Harbin builds on ice and snow for 2018 bid
HARBIN, China |
HARBIN, China (Reuters) - While Beijing was in the heady grip of Olympic fever last August, far to the north of China the city of Harbin was busily building venues it hopes will play host to Winter Olympians in 2018.
Over the last week, the city has been put to the test through the 24th Winter University Games and it will be no surprise to anyone who witnessed what happened in Beijing that the facilities were impressive and the preparations thorough.
"The venues have been built exactly to Olympic standards so we are hoping to host a future Winter Olympics," Cao Guifeng of the organising committee told Reuters.
"It will be a decision made by central and provincial government but we are hopeful."
Cao reflects the reserve of a Chinese official anxious not to pre-empt the decisions of her superiors. Top officials from the governing body of the Universiade were less cautious.
"They've done it well, what they have built...is really first class," Eric Saintrond, secretary general of the International University Sports Federation (FISU), told Reuters.
"It is not first class just for the Games. I believe this organising committee is trying to host a first Winter Games here in China to bid afterwards for the Olympics of 2018."
Although China has had some success in ice sports, the lack of development of snow sports undoubtedly hurt its bid to host the 2010 Winter Games, when Harbin failed to make the short list.
Lessons were learned. The resort of Yabuli, some 200km from Harbin, was revamped and last week the first accredited Alpine skiing downhill races ever held in China kicked off the snow events at the University Games.
At Maoershan, a venue for snowboarding and biathlon has been built almost from scratch.
Despite bone-chilling winter temperatures of minus 30 degrees Celsius, however, the snowfall which greeted the start of the Universiade can be a rarity in Heilongjiang province.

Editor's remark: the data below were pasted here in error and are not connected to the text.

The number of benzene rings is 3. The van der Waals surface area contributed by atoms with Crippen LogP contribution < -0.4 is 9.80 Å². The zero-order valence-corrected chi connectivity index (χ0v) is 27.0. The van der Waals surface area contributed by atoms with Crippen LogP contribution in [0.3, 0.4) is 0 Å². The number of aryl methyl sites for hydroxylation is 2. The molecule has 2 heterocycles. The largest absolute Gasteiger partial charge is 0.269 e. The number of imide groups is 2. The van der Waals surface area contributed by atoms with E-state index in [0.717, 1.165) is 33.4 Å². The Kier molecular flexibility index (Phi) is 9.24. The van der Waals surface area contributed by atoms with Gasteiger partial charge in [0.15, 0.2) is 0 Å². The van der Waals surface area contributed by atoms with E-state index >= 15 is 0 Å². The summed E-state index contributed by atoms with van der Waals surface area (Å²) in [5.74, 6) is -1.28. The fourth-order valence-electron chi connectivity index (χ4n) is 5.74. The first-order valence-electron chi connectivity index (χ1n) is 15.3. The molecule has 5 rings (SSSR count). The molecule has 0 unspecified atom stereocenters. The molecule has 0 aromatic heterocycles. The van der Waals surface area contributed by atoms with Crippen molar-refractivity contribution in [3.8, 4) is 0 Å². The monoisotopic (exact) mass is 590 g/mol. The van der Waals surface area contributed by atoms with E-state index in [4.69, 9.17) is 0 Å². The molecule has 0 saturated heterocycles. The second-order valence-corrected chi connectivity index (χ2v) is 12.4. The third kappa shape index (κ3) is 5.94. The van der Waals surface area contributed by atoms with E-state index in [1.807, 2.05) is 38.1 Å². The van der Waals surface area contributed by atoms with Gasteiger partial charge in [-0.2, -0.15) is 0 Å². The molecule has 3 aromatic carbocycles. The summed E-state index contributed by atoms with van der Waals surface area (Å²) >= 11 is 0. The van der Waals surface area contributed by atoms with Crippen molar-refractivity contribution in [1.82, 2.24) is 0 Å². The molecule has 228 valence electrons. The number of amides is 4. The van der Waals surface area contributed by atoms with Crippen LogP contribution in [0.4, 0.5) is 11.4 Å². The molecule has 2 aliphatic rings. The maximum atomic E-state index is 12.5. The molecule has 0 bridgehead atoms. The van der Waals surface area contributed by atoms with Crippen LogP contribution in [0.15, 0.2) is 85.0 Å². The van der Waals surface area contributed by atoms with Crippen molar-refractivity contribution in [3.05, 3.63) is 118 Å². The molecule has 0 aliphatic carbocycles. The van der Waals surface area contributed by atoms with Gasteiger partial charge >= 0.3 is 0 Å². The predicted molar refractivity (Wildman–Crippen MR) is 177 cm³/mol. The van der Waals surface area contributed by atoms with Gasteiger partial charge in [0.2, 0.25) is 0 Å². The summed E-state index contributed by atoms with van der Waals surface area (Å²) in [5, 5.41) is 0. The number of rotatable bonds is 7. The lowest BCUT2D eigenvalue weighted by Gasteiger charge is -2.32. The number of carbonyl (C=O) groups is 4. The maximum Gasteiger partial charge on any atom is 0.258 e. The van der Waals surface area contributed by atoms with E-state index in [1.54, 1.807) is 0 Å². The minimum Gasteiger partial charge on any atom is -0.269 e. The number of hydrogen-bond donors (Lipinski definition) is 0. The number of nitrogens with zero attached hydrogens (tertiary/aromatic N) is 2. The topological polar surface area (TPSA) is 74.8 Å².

"Sometimes in Harbin we have no snow for the whole winter, but now we can make artificial snow using machines," said Cao, twice an Olympian in speed skating.
After an investment of 3.1 billion yuan (317 million pounds), the only venues still needed to allow Harbin to host a Winter Olympics were a run for the bobsleigh and luge events, Cao added.
Harbin's metropolitan population of 10 million would make it by far the biggest city ever to host the Winter Games. That has its benefits in areas such as accommodation but it also has its downside.
The snow that fell last week could not disguise the deep scars left by heavy industry, which make Harbin the corroded buckle on China's northeastern "Rust Belt."
It has its charms, too. The kitsch of the annual Ice and Snow Festival, where huge ice sculptures tower over the Songhua river, attracts tourists from all over Asia, and the proximity of Russia gives Harbin a cosmopolitan flavour.
Russia, 300 kms away, was a semi-colonial power in Heilongjiang Province in the late 19th century and later the source of tens of thousands of emigres who fled south to escape the Bolshevik revolution.
The influence is reflected in the architecture and red-brick Russian Orthodox churches -- restored after the vandalism of the Cultural Revolution -- which sit beside the skyscrapers that dot most Chinese cities these days.
Should the bid be launched, Harbin's main Asian rival is likely to be South Korea's Pyeongchang, 850 km away as the crow flies and gearing up for a third bid after making the shortlist for both the 2010 and 2014 Games.
Despite the political difficulties over Tibet and human rights in the run-up to the Beijing Games, China has undoubtedly garnered a great deal of goodwill in the Olympic movement.
The global economic downturn also means candidate cities for Olympics may become thinner on the ground and analysts see the Chinese economy weathering the crisis better than most.
Despite enthusiastic support from Heilongjiang governor Li Zhanshu, any bid for the Olympics would have to be signed off by the sports ministry.
That looks more likely now that China has decided against bidding for the 2018 or 2022 soccer World Cup finals as officials had said they would not go for both.
"The Universiade...makes Harbin closer to the Winter Olympic Games," Xiao Tian, deputy director at the sports ministry, told Xinhua news agency.
"Harbin still has a long way to go as we have not even held an Alpine skiing World Cup event yet."
Cao said Harbin would be aiming to attract more world-class events to its new venues and wanted to help China develop more Winter Olympic medallists -- most of China's top winter sports competitors come from the city.
"Our plan is quite simply to be the biggest snow and ice training centre in China," said Cao.
(Editing by Clare Fallon)
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